Underneath the thick, virgin rainforest cover in the Mosquitia region of Honduras, archaeologists have discovered ruins they think may be the lost city of Ciudad Blanca.
Legends say the "White City" is full of gold, which is why conquistador Hernando Cortes was among the first Ciudad Blanca seekers in the 1500s. But the method the modern researchers used was a little different from previous explorers' techniques. The modern-day researchers flew over the area in a small plane and shot billions of laser pulses at the ground, creating a 3D digital map of the topology underneath the trees.
This is one of the first times this technique, called light detection and ranging (LiDAR), has been used to map ancient ruins.
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Airborne LiDAR works by sending more than 100,000 short laser pulses to the ground every second while a plane flies over the area of interest. The laser light hits the ground, then returns to the aircraft. The time it takes for the light to make the back-and-forth trip tells researchers the altitude of points on the ground.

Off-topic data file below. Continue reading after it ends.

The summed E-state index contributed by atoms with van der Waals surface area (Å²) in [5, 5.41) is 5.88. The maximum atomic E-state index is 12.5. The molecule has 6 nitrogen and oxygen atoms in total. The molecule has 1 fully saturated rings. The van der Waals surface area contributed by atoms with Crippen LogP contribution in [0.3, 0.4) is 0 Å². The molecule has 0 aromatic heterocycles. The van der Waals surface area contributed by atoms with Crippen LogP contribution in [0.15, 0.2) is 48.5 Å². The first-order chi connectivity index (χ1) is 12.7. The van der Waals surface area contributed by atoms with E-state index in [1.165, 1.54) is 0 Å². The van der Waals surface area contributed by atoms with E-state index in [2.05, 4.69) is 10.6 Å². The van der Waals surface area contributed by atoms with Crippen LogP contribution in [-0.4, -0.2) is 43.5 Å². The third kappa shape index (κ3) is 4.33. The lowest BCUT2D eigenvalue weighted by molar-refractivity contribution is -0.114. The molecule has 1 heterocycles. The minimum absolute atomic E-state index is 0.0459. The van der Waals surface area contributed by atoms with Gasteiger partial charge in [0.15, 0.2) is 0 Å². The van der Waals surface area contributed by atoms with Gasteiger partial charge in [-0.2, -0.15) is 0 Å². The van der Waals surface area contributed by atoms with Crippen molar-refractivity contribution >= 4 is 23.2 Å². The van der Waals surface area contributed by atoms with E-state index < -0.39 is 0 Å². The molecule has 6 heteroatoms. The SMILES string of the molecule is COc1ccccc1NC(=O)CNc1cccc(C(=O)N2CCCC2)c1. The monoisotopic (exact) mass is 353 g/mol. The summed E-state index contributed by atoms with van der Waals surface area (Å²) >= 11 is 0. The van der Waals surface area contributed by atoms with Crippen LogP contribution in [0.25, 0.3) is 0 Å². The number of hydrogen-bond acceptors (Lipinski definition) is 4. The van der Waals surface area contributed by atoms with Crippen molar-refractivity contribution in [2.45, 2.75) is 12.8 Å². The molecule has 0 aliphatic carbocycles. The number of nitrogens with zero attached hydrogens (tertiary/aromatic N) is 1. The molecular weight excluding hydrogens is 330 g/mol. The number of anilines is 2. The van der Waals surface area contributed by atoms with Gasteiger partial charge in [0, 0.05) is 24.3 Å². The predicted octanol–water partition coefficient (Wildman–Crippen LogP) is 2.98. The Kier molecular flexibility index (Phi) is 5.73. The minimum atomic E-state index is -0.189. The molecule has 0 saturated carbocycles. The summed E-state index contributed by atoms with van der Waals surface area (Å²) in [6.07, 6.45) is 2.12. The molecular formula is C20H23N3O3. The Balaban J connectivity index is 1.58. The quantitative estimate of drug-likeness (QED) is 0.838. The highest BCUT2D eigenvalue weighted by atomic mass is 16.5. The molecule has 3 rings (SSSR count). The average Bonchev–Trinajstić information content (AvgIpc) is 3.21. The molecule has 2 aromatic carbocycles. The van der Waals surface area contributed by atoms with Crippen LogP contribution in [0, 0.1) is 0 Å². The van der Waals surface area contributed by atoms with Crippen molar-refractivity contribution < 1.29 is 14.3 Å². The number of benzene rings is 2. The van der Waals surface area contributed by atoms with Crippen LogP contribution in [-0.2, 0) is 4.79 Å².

The technology is able to detect height differences of less than 4 inches (10 centimeters) and maps to GPS coordinates within 4 to 8 inches (10 to 20 centimeters). "It's within a step, in many cases," said Bill Carter, University of Houston engineer who develops LiDAR systems for the National Science Foundation.
The Belize archaeology work and the new Honduras findings both used the National Center for Airborne Laser Mapping's LiDAR system. There was one major difference between the two projects, however. At the Belize site, researchers thought it was likely there would be new ruins there. They used the LiDAR to scan regions surrounding structures they had already uncovered. On the other hand, in the new study in Honduras, researchers were running on just a hunch — and plenty of private funding.